The business landscape today has been transformed by environmental and social concerns. As understanding grows about the risk and value creation opportunities that ESG presents, the demand for ESG disclosure has accelerated. The companies that hold themselves accountable to their stakeholders by increasing transparency could be more viable—and valuable—in the long term. But how prepared are companies for the changing ESG landscape?
Deloitte recently conducted the ESG Executive Survey among 300 finance, accounting, sustainability, and legal executives to answer this question and help business leaders prepare for potential changes.
Here are the four key takeaways from the survey:
1. Companies should address data preparedness
While the market continues to demand transparency, more than half of senior executives (57% of survey respondents) indicated that data availability (access) and data quality (accuracy/completeness) remain their greatest challenges with respect to environmental, social, and governance (ESG) data for disclosure. At the same time, senior executives are proactively taking action to ensure they are presenting reliable ESG data, with more than 8 in 10 (89% of survey respondents) noting a likelihood that their organization will enhance its ESG control environment.
2. Governance and organizational capacity are critical to ESG efforts
Despite increased focus on ESG matters from stakeholders and the need to internally mobilize to create a robust ESG strategy and governance structure, less than a quarter of survey respondents (21%) currently have an ESG council or working group in place to drive strategic attention to ESG topics; however, more than half (57% of survey respondents) are actively working to establish one. And a strong majority of respondents (82%) believe they will need additional resources to generate ESG disclosures that meet the information needs of critical stakeholders.
3. Companies should take a hard look at how technology may impact measurement, reporting, and disclosures
Accurate ESG reporting requires effective use of technology, yet a strong majority (92% of survey respondents) believe that their organization needs to invest more in technology to address demand for consistent and reliable measurement, reporting, and disclosures.
4. Companies are taking action by obtaining assurance on data reported
Three out of four executives plan to obtain assurance over ESG disclosures in the next reporting cycle, indicating the importance of applying independence and objectivity to enhancing the reliability of this information.
Where can organizations start?
Kristen Sullivan, US Sustainability and ESG Services Leader, Deloitte LLP, states, “With increasing calls for higher quality ESG disclosures, organizations need a robust, integrated strategy that weaves ESG into their DNA. Done right, the integrated approach can be a tool to promote resilience and adaptability and drive greater overall value for the business.”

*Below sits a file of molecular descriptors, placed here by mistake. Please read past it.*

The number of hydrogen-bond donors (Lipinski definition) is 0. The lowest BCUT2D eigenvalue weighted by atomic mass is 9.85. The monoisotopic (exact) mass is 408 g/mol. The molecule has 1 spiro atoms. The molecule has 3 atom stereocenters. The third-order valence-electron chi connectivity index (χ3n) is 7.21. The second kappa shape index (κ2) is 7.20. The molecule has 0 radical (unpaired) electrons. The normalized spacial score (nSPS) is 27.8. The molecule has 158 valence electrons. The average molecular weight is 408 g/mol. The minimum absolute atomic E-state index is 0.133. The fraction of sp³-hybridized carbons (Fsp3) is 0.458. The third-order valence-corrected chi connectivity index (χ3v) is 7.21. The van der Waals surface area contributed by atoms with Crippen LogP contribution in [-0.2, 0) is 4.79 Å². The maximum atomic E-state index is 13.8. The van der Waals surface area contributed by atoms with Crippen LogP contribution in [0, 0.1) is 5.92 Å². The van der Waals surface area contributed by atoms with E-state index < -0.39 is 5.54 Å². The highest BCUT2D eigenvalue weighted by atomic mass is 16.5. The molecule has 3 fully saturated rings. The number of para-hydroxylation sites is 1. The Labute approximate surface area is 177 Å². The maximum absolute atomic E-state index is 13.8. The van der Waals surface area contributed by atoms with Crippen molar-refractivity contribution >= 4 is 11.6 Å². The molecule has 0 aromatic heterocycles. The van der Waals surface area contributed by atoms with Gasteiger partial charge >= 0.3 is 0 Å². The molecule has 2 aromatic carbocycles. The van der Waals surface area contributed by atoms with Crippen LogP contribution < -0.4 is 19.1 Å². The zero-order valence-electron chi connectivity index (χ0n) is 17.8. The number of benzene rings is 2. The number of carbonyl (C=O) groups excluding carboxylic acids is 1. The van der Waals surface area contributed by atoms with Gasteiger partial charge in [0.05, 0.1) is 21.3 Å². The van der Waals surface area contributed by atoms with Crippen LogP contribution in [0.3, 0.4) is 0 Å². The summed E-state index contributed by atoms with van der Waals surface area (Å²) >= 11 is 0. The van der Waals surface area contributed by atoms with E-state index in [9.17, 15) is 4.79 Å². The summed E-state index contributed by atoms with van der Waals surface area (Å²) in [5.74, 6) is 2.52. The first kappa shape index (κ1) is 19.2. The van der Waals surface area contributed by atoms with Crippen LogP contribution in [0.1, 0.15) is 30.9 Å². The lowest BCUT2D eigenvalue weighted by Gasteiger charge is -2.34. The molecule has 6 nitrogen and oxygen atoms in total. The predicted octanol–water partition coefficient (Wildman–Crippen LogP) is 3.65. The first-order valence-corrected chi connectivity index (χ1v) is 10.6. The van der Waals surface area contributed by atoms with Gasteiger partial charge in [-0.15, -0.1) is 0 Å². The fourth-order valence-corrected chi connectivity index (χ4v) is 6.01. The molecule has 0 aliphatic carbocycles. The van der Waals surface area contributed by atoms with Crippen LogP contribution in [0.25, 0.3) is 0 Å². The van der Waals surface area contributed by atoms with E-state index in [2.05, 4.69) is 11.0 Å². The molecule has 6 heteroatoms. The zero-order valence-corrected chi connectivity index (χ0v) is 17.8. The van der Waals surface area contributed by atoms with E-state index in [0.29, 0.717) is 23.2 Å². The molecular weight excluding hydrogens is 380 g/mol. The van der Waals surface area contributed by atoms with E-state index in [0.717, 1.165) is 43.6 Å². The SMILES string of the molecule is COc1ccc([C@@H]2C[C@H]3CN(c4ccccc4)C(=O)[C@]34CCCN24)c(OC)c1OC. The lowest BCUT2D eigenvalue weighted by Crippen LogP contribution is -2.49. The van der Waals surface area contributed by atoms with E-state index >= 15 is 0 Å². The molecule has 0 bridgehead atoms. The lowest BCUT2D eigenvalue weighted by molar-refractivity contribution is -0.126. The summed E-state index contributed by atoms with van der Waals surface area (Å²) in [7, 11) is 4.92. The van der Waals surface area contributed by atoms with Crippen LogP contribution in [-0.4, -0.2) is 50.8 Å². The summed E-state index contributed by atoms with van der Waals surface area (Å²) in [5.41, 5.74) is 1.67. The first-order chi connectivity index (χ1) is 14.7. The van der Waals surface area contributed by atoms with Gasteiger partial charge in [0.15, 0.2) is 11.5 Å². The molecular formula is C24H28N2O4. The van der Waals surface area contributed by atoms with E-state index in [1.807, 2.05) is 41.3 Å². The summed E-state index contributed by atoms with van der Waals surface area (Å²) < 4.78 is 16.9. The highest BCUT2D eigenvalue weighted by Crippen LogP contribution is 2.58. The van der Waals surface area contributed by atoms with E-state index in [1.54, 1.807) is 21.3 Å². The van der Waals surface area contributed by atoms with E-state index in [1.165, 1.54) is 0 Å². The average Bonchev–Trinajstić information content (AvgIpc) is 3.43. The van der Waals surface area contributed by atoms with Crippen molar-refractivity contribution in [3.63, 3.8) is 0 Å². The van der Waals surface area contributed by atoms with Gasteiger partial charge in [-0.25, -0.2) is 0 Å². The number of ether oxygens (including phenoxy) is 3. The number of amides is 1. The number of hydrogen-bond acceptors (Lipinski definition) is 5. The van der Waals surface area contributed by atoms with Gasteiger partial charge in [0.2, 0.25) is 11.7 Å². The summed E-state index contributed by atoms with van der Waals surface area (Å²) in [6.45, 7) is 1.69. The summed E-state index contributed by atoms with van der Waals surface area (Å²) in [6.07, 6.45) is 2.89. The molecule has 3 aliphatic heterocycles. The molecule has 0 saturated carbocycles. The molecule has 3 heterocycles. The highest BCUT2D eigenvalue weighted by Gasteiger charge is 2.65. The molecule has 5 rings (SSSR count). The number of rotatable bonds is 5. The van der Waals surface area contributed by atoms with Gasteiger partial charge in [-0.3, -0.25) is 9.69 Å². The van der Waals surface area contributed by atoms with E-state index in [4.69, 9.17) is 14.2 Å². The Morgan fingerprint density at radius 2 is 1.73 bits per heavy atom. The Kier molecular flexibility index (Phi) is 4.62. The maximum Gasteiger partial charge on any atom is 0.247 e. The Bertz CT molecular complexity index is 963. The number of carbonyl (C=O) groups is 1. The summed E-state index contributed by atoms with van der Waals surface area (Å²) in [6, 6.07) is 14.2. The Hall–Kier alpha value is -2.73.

There are several ways to think about an integrated strategy. One recommendation from Deloitte’s article, “Tectonic shifts: How ESG is changing business, moving markets, and driving regulation” is:
- Dedicate sufficient resources to integrating ESG into the business: Have you evaluated what skills and resources you will need? How integrated is your approach today? Where are you on the journey? Do you have the resources in place to do it? If not, where are the weaknesses? Is this being led by the right part of the business? Is it clear how ESG contributes to your strategy and business model? Are you at risk of being accused of greenwashing?
This publication contains general information only and Deloitte is not, by means of this publication, rendering accounting, business, financial, investment, legal, tax, or other professional advice or services. This publication is not a substitute for such professional advice or services, nor should it be used as a basis for any decision or action that may affect your business. Before making any decision or taking any action that may affect your business, you should consult a qualified professional advisor. Deloitte shall not be responsible for any loss sustained by any person who relies on this publication.
Deloitte refers to one or more of Deloitte Touche Tohmatsu Limited, a UK private company limited by guarantee (“DTTL”), its network of member firms, and their related entities. DTTL and each of its member firms are legally separate and independent entities. DTTL (also referred to as “Deloitte Global”) does not provide services to clients. In the United States, Deloitte refers to one or more of the US member firms of DTTL, their related entities that operate using the “Deloitte” name in the United States and their respective affiliates. Certain services may not be available to attest clients under the rules and regulations of public accounting. Please see www.deloitte.com/about to learn more about our global network of member firms.
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